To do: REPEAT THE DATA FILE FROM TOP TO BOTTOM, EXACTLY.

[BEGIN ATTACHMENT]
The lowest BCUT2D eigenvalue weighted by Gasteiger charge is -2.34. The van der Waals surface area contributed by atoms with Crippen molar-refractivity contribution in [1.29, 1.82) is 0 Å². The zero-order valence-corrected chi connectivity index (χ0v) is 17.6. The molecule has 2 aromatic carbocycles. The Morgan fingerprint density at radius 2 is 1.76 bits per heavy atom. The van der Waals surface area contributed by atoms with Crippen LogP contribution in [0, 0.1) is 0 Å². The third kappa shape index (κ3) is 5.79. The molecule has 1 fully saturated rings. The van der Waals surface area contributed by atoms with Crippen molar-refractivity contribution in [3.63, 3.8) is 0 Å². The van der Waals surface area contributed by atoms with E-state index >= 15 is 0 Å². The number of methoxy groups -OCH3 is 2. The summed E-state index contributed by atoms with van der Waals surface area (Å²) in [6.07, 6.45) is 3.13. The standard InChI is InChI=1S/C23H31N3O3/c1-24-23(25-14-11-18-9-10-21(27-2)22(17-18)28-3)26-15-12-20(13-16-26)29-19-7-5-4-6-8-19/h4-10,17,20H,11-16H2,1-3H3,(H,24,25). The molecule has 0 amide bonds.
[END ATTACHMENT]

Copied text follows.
The lowest BCUT2D eigenvalue weighted by Gasteiger charge is -2.34. The van der Waals surface area contributed by atoms with Crippen molar-refractivity contribution in [1.29, 1.82) is 0 Å². The zero-order valence-corrected chi connectivity index (χ0v) is 17.6. The molecule has 2 aromatic carbocycles. The Morgan fingerprint density at radius 2 is 1.76 bits per heavy atom. The van der Waals surface area contributed by atoms with Crippen LogP contribution in [0, 0.1) is 0 Å². The third kappa shape index (κ3) is 5.79. The molecule has 1 fully saturated rings. The van der Waals surface area contributed by atoms with Crippen molar-refractivity contribution in [3.63, 3.8) is 0 Å². The van der Waals surface area contributed by atoms with E-state index >= 15 is 0 Å². The number of methoxy groups -OCH3 is 2. The summed E-state index contributed by atoms with van der Waals surface area (Å²) in [6.07, 6.45) is 3.13. The standard InChI is InChI=1S/C23H31N3O3/c1-24-23(25-14-11-18-9-10-21(27-2)22(17-18)28-3)26-15-12-20(13-16-26)29-19-7-5-4-6-8-19/h4-10,17,20H,11-16H2,1-3H3,(H,24,25). The molecule has 0 amide bonds.